Most people who wear glasses are familiar with the excitement and confidence boost that accompanies wearing new specs for the first time. But sometimes there is an adjustment period before your vision is fully comfortable. Things may look blurry, or you may notice feeling dizzy after prolonged wear. Some of these symptoms can be a normal part of the adjustment period, but sometimes they’re a reason to contact your eye doctor. If your new glasses are giving you trouble, speak with Kefah Habash about ensuring that your eyesight is both clear and comfortable.
When Will My Eyes Adjust to My New Glasses?
It can take a few days to a few weeks for your eyes and brain to fully adjust to your new eyewear, whether you are increasing your prescription or wearing eyeglasses for the first time.
Even if you are getting new glasses with the same prescription, different frames or lenses can alter your vision until you get used to the new frame style or lens type. The complexity of your prescription and whether you buy a lens with premium optics versus basic spherical lens or polycarbonate material all can affect the adjustment time.
Progressive lenses tend to be the most difficult to adjust to. This is related to the peripheral soft-focus zones, which are much less blurred for customized lenses prescribed by your local optometrist.
What Are Some Possible Visual Symptoms I Could Experience?
Some common experiences shared by those adjusting to new eyewear include:
- Eye strain, headache
- Blurry vision
- Trouble with depth perception, nausea and dizziness
- “Barrel distortion” — objects appear distorted, for high plus lenses
- “Fishbowl effect” — the feeling that your visual field is being bent along the edges, as if you’re looking through a fishbowl, common in high minus prescriptions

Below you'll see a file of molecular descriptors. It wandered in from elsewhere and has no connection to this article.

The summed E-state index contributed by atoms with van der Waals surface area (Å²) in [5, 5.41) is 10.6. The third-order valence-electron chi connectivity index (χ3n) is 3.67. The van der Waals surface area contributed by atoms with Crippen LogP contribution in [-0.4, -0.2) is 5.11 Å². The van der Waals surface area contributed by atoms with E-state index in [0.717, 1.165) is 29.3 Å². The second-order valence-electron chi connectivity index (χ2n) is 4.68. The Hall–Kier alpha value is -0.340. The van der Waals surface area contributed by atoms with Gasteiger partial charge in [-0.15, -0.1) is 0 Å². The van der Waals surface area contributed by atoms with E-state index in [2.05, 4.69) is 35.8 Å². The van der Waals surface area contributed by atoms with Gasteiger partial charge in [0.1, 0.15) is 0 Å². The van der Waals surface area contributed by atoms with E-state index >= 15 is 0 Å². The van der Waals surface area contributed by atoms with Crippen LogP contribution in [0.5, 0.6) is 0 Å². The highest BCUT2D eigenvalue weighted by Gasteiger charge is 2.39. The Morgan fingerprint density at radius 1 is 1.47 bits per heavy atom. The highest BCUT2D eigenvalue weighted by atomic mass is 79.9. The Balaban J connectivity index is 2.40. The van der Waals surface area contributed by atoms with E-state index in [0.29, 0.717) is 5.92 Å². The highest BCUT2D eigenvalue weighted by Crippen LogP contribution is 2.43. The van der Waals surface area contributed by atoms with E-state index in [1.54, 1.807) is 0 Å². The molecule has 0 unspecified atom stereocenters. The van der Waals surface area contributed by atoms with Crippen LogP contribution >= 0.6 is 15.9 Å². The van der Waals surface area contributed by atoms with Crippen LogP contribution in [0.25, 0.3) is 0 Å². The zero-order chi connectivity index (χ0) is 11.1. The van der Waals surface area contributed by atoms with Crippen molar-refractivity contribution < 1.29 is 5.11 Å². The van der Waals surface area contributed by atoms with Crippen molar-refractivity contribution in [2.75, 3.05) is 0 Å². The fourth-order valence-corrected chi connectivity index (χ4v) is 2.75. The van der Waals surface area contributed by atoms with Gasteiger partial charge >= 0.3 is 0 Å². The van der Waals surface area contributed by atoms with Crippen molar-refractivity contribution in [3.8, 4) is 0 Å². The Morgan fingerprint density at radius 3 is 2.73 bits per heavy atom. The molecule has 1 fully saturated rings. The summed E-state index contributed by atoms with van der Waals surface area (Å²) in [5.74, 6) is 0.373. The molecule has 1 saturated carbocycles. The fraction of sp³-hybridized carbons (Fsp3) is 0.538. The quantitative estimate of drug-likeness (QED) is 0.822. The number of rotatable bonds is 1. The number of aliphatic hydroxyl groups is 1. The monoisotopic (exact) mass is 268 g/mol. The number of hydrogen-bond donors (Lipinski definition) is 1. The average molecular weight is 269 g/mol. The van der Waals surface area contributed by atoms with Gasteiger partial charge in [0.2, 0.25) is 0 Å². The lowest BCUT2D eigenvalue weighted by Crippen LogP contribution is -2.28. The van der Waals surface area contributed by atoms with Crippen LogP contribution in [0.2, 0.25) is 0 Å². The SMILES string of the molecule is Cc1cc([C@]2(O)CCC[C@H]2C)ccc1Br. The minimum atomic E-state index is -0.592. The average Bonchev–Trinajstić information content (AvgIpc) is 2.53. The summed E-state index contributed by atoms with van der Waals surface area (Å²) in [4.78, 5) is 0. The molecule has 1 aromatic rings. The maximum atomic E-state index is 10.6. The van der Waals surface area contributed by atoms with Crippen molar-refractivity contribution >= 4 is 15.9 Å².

Why Do My New Glasses Give Me a Headache?
Fatigued eye muscles can cause headaches. But your eyes aren’t the only things adjusting to your new lenses. Your brain is also working hard to create a clear picture of the messages it’s receiving from your eyes. This extra brain activity can sometimes bring on a headache, which should only last about a day or so.
Why Do I Feel Dizzy With My New Glasses?
Dizziness and nausea can be caused by problems with depth perception, similar to motion sickness. With motion sickness, you feel uneasy because your brain is having difficulty understanding the position of your body in relation to the space surrounding it. So when you wear your new glasses, your brain may need some time to understand how to interpret the new images it's receiving, causing you to feel disoriented or dizzy.
When Should I Call My Eye Doctor?
When the adjustment period extends beyond a few weeks, there is a possibility that there was an error in the manufacturing of the lenses. Many people purchase eyewear from somewhere other than their eye doctor or order glasses online, and some studies have shown that up to 40% of online eyewear is made incorrectly or inaccurately.
It’s important to note that many offices may charge fees to check eyewear that is not made by them and that there may be fees for rechecking a patient’s refraction when glasses are made by another source.
Discomfort that lasts longer than a couple of weeks means it’s time to call your optometrist. Persistent symptoms like headaches, dizziness, or blurry vision can indicate that your glasses aren’t well suited to your eyes and need adjusting. Your optometrist will double check the prescription of the glasses among other things to ensure that the new glasses are right for you.
If you need new glasses or are having a hard time adjusting to a new pair, don’t hesitate to contact Advanced Eye Care Center to schedule an appointment with the Georgetown eye doctor.